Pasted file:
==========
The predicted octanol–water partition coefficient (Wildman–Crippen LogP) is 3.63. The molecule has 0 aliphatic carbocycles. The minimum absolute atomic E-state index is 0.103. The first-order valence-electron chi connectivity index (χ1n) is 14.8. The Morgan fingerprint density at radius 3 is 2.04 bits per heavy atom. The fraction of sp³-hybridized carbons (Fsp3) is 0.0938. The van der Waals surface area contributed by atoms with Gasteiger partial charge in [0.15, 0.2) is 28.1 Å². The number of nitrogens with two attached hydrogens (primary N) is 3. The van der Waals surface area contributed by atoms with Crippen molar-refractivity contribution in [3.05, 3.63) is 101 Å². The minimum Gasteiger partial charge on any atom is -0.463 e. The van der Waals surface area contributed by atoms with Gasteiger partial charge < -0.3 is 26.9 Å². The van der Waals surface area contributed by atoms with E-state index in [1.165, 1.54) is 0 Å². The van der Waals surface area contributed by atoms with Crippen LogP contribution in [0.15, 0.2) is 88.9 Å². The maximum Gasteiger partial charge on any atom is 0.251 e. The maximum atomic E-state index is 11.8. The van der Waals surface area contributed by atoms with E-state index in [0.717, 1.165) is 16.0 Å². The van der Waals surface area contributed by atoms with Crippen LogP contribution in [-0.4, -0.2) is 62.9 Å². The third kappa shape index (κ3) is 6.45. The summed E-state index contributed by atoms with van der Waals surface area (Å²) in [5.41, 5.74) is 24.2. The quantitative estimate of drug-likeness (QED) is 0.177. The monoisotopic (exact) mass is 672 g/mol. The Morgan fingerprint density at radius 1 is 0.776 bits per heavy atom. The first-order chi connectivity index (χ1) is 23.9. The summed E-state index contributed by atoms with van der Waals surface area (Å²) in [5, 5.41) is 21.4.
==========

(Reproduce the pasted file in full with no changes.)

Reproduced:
The predicted octanol–water partition coefficient (Wildman–Crippen LogP) is 3.63. The molecule has 0 aliphatic carbocycles. The minimum absolute atomic E-state index is 0.103. The first-order valence-electron chi connectivity index (χ1n) is 14.8. The Morgan fingerprint density at radius 3 is 2.04 bits per heavy atom. The fraction of sp³-hybridized carbons (Fsp3) is 0.0938. The van der Waals surface area contributed by atoms with Gasteiger partial charge in [0.15, 0.2) is 28.1 Å². The number of nitrogens with two attached hydrogens (primary N) is 3. The van der Waals surface area contributed by atoms with Crippen molar-refractivity contribution in [3.05, 3.63) is 101 Å². The minimum Gasteiger partial charge on any atom is -0.463 e. The van der Waals surface area contributed by atoms with Gasteiger partial charge < -0.3 is 26.9 Å². The van der Waals surface area contributed by atoms with E-state index in [1.165, 1.54) is 0 Å². The van der Waals surface area contributed by atoms with Crippen LogP contribution in [0.15, 0.2) is 88.9 Å². The maximum Gasteiger partial charge on any atom is 0.251 e. The maximum atomic E-state index is 11.8. The van der Waals surface area contributed by atoms with E-state index in [0.717, 1.165) is 16.0 Å². The van der Waals surface area contributed by atoms with Crippen LogP contribution in [-0.4, -0.2) is 62.9 Å². The third kappa shape index (κ3) is 6.45. The summed E-state index contributed by atoms with van der Waals surface area (Å²) in [5.41, 5.74) is 24.2. The quantitative estimate of drug-likeness (QED) is 0.177. The monoisotopic (exact) mass is 672 g/mol. The Morgan fingerprint density at radius 1 is 0.776 bits per heavy atom. The first-order chi connectivity index (χ1) is 23.9. The summed E-state index contributed by atoms with van der Waals surface area (Å²) in [5, 5.41) is 21.4.